Mobile apps for marketing: A best practice guide
Mobile apps went through a bit of a wobble back in 2010. The tech was clunky, brands only seemed to use them to push marketing content and there was simply no relevancy for users. Subsequently, most people quickly became app-fatigued. However, with smart brands such as Nike and Visa proving that apps can be interesting, creative, unique and relevant by producing consistently good experiences, there’s been a renewed fervour amongst marketers and consumers alike that the app can indeed be mutually beneficial.
“Brands are really starting to see the appeal of apps again,” says David Skerrett, managing partner and head of mobile for Nimbletank, a multi award-winning mobile agency with clients including ASOS, Universal and the BBC. “Some are now using mobile as a customer service channel and this in turn is reducing their costs. A great client example is OVO Energy, they came to us last year and we rapidly designed and built a new native app for Android and iOS in 90 days. It lets you view your usage and submit meter readings. This has resulted in 10% of customers downloading the app, and has the benefit of reducing inbound call handling costs meaning the project had a positive ROI in just three months.”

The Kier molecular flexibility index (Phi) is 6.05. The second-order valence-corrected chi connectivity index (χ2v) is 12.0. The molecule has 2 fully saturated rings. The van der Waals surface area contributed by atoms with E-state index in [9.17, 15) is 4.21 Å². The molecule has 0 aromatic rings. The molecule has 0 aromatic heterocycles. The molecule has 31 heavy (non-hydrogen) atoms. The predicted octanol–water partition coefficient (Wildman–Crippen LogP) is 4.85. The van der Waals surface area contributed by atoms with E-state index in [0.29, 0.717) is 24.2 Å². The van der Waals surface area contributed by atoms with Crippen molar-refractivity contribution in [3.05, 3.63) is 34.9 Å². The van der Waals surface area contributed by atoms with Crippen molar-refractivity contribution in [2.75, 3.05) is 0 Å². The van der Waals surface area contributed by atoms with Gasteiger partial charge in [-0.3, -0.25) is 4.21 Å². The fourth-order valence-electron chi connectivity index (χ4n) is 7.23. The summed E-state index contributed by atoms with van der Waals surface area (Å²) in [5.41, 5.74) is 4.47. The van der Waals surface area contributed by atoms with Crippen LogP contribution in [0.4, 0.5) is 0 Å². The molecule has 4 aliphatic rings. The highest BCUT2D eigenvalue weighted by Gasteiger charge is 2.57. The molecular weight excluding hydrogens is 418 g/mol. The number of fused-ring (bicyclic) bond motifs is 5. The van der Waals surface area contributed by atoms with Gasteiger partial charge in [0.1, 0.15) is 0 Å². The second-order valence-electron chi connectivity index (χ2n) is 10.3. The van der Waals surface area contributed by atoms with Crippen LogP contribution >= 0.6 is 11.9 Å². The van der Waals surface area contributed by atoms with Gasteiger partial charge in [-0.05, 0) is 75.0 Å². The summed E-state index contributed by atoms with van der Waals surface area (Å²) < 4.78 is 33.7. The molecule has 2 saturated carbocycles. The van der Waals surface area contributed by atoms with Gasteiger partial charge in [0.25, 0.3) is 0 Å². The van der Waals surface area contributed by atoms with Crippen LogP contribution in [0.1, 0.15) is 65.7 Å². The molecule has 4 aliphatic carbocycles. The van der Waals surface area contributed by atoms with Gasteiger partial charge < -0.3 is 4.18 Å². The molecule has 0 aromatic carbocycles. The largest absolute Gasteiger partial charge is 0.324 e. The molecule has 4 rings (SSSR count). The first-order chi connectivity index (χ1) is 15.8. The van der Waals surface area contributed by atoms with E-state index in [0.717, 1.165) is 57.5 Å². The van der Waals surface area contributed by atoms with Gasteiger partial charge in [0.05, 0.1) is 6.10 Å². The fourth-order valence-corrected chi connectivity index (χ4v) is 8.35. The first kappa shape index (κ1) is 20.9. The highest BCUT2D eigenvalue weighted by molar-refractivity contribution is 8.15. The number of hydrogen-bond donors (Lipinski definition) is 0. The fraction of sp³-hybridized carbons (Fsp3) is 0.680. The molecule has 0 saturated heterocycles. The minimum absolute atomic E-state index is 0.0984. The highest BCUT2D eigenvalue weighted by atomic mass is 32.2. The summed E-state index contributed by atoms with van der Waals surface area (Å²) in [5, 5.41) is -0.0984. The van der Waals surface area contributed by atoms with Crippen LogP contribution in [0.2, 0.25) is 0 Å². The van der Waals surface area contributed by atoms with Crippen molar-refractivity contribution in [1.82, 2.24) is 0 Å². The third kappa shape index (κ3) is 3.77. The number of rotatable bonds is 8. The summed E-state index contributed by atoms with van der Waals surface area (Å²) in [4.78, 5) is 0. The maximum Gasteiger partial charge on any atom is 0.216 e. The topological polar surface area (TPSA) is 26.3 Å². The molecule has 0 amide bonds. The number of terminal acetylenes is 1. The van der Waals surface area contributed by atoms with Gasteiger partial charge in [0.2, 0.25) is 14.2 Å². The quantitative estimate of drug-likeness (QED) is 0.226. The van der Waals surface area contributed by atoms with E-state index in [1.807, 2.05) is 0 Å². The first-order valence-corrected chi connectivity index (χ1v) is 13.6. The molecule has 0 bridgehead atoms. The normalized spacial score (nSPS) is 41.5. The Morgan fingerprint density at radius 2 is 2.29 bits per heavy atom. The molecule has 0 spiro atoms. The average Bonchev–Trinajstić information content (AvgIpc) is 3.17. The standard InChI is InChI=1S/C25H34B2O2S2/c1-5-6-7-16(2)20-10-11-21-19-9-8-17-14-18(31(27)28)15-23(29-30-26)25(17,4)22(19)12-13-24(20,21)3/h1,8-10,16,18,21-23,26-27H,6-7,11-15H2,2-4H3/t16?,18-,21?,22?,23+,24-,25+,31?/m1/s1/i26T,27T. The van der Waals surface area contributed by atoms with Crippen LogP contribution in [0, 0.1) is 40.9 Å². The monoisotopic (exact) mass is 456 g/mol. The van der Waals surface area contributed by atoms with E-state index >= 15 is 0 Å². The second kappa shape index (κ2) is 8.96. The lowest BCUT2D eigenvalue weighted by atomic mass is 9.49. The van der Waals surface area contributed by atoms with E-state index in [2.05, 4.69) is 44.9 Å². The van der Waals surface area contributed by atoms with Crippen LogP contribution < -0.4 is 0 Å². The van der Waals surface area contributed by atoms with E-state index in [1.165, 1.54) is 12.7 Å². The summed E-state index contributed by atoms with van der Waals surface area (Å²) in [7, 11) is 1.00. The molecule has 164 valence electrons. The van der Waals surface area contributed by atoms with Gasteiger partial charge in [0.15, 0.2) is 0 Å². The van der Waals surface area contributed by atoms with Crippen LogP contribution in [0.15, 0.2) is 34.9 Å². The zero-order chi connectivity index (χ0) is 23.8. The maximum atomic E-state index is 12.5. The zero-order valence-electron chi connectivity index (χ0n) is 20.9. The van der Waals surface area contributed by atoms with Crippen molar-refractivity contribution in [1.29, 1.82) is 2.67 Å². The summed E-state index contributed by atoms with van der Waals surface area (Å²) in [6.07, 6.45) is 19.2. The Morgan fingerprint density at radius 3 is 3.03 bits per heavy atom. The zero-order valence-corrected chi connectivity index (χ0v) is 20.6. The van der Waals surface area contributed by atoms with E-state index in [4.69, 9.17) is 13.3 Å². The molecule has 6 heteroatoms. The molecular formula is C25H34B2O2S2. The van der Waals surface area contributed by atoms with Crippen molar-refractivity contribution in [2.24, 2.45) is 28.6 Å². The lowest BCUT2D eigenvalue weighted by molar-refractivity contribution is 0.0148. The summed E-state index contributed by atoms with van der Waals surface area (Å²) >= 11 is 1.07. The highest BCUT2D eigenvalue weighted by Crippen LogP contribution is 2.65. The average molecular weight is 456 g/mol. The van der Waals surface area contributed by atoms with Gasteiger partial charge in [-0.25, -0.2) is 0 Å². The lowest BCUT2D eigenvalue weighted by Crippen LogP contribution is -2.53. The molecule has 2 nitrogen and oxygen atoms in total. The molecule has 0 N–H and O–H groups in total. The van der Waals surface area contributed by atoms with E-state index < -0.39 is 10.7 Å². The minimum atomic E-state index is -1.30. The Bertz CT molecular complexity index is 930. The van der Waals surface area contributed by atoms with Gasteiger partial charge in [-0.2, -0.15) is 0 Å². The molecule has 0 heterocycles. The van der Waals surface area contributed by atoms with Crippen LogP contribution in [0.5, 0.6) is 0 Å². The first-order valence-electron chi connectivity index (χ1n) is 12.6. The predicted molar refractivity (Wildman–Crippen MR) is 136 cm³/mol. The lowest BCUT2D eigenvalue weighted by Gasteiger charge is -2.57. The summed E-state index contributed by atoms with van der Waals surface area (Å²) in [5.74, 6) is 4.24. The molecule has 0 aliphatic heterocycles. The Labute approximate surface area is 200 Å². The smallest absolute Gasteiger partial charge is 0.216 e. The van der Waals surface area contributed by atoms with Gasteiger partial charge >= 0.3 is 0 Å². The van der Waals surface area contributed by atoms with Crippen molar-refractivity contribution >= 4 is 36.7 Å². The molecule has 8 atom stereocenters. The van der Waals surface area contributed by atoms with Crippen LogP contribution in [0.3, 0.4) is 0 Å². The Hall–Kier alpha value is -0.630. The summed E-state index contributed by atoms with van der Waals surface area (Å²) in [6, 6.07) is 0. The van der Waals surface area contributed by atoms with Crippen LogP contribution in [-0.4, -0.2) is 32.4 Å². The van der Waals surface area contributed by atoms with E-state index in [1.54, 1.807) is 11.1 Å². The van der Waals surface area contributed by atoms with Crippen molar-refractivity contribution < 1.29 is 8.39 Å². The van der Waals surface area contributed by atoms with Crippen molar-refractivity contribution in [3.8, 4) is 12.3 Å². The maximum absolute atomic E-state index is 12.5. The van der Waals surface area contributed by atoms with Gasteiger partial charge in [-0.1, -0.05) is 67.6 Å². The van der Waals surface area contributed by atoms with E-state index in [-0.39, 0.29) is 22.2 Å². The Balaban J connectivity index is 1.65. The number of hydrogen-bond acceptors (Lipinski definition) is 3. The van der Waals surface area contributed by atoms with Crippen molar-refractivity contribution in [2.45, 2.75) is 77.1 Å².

The State of Marketing report found that 46% of marketers are now using some form of mobile marketing (SMS, push notifications, mobile apps), compared with 23% last year and location-based mobile tracking and mobile apps are the two key areas where investment is being funnelled. What’s more, mobile loyalty campaigns are now the most popular mobile marketing activity while SMS promotions take third and fourth spots. That said, with the vast array of apps on offer, making the grade can be a challenge. Google recently reported that smartphone users have an average of 33 apps installed at any given time, though they typically only use 12 of them each month.
Finding your ‘mobile moment’